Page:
09 May What is the Difference Between Dental Anxiety and Dental Fears?
People use the terms dental anxiety and dental fear interchangeably, but they’re really two separate things. Both come from a place of fear, but one usually leaves people with long-term dental problems and poorer health.
With a dentist who cares and knows how to help fearful patients, you don’t have to suffer from fears or anxieties alone. And you don’t have to have painful gums or a smile you hide either. No matter whether you suffer from dental anxieties or fears, it’s important to understand what they are and find a dentist who will work with you, no matter how scared you may be.
What is Dental Anxiety?
Everyone feels anxiety at some point in life. Activities, events, and the things that occur in life can stress you out and make you feel uneasy. Going to the dentist is no different. For many people, the anxiety they feel is temporary and goes away once their procedure begins. Others, though, may experience a more severe sense of dental anxiety that goes beyond normal levels of stress.
Dental anxiety is characterized by feelings of stress associated with making an appointment, going to a dentist appointment, or being in the procedure room. Anxiety sufferers may delay their appointments or avoid going until they have no other choice. They wait until the pain is worse than their anxiety or their dental problem becomes unmanageable. Eventually, though, most anxiety sufferers will see the dentist.
Those who suffer from dental anxiety often have exaggerated or unfounded concerns or worries about what may happen. While it’s a lower level of fear than a phobia (more on that in a moment), it’s still very real for someone who suffers with it. For mild dental anxiety sufferers, nitrous oxide during an appointment may be enough to calm the nerves. For those with more severe anxiety, other dental sedation options should be discussed with your dentist.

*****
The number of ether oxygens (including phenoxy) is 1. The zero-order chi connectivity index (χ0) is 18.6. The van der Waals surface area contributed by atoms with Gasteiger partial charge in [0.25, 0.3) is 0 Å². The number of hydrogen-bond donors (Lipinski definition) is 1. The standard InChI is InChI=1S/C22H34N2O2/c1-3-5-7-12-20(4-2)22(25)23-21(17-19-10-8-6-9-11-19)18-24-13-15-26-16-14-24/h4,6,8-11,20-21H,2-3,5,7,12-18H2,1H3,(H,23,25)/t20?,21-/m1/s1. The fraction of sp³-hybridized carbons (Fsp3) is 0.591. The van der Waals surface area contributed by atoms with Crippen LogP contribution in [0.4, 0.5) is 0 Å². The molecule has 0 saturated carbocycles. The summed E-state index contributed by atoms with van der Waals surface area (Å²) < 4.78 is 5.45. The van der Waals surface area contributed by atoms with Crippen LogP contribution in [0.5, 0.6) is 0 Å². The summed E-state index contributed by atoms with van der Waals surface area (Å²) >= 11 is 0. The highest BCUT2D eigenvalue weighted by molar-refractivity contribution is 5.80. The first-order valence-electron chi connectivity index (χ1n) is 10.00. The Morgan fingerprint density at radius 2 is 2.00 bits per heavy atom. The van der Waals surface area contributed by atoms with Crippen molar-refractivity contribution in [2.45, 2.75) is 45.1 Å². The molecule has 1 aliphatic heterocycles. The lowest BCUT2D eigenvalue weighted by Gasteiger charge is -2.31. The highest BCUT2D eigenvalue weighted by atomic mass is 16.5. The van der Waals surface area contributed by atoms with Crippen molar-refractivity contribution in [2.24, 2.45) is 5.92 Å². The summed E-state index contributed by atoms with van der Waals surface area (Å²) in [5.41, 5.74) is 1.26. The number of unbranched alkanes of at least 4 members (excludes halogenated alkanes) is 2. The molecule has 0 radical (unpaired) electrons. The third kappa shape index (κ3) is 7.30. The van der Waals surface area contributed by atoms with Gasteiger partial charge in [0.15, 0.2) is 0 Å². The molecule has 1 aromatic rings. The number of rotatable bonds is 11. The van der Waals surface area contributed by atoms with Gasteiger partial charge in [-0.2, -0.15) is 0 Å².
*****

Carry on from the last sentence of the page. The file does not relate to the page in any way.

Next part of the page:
What is a Dental Fear?
A dental fear isn’t the same thing as dental anxiety. Although we say “fear” what we really mean is a phobia. This is the next level beyond feeling anxious. It’s an irrational and uncontrollable feeling. Someone with a dental phobia is genuinely terrified of the dentist, parts of the procedure, or something else involving a dentist appointment.
Not all fears are the same so sufferers may fall on a spectrum. At one end is feeling tense and being unable to sleep before an appointment, and at the other end are people who refuse to go to the dentist for any reason. Their fear is so deep they can’t make themselves do it. Dental fears can manifest by feeling sick when thinking about seeing a dentist or panicking during an exam or procedure.
It is extremely important that patients with dental phobia find methods to help them get to the dentist. Sufferers of dental fear have a higher risk of gum disease and may have discolored or damaged teeth. They tend to have worse health and lower life expectancy than patients who don’t feel fear because they’re not taking care of their dental health.
Overcoming Fears and Anxieties
A good dentist can help a patient deal with their dental fears and anxieties. Sedation options should be available for patients, based on what’s right for their individual needs. Oral sedation works by providing anxiety medication prior to the procedure so you can feel calmer.
Another key element in handling a dental phobia or severe anxiety is to identify exactly what you’re afraid of. Everyone is unique so not all causes or reasons will apply. A few common fears and anxieties include:
- Loss of control
- Bad previous experiences
- Anxiety/fears of parents or family members
- Not knowing what will happen
- Dentist tools like drills
The best way to deal with your anxiety or phobia is to talk about it with your dentist or a mental health professional before it’s time to make a dental appointment. Your dentist should be willing to sit down with you and answer your questions. They can also walk you through what will happen in a procedure or structure a procedure so you can take breaks when needed. What matters most is that you find a dentist you feel comfortable working with and who will work with you to find solutions.
A dental anxiety and fear may technically be two separate things, but they have plenty of similarities. Both keep people from getting the dental care they need, and both have available treatment options to help you take better care of your dental health. Talk about your fears and anxieties and find the right options for you.